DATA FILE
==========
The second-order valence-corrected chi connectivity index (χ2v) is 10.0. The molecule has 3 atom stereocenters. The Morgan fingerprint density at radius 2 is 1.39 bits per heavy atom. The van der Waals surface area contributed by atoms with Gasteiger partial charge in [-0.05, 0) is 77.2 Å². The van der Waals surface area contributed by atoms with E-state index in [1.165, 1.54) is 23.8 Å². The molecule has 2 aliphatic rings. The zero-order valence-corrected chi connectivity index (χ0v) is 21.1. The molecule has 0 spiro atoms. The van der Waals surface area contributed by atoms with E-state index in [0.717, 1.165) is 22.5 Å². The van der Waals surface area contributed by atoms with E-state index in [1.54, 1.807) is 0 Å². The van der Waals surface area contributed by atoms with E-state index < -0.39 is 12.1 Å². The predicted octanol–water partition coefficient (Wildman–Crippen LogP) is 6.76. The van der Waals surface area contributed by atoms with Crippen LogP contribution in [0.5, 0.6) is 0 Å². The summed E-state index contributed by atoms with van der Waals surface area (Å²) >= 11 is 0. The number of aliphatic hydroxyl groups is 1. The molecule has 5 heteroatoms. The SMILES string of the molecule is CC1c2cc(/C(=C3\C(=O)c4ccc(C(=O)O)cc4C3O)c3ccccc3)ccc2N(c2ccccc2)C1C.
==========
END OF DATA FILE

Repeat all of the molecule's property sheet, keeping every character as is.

The second-order valence-corrected chi connectivity index (χ2v) is 10.0. The molecule has 3 atom stereocenters. The Morgan fingerprint density at radius 2 is 1.39 bits per heavy atom. The van der Waals surface area contributed by atoms with Gasteiger partial charge in [-0.05, 0) is 77.2 Å². The van der Waals surface area contributed by atoms with E-state index in [1.165, 1.54) is 23.8 Å². The molecule has 2 aliphatic rings. The zero-order valence-corrected chi connectivity index (χ0v) is 21.1. The molecule has 0 spiro atoms. The van der Waals surface area contributed by atoms with E-state index in [0.717, 1.165) is 22.5 Å². The van der Waals surface area contributed by atoms with E-state index in [1.54, 1.807) is 0 Å². The van der Waals surface area contributed by atoms with E-state index < -0.39 is 12.1 Å². The predicted octanol–water partition coefficient (Wildman–Crippen LogP) is 6.76. The van der Waals surface area contributed by atoms with Crippen LogP contribution in [0.5, 0.6) is 0 Å². The summed E-state index contributed by atoms with van der Waals surface area (Å²) >= 11 is 0. The number of aliphatic hydroxyl groups is 1. The molecule has 5 heteroatoms. The SMILES string of the molecule is CC1c2cc(/C(=C3\C(=O)c4ccc(C(=O)O)cc4C3O)c3ccccc3)ccc2N(c2ccccc2)C1C.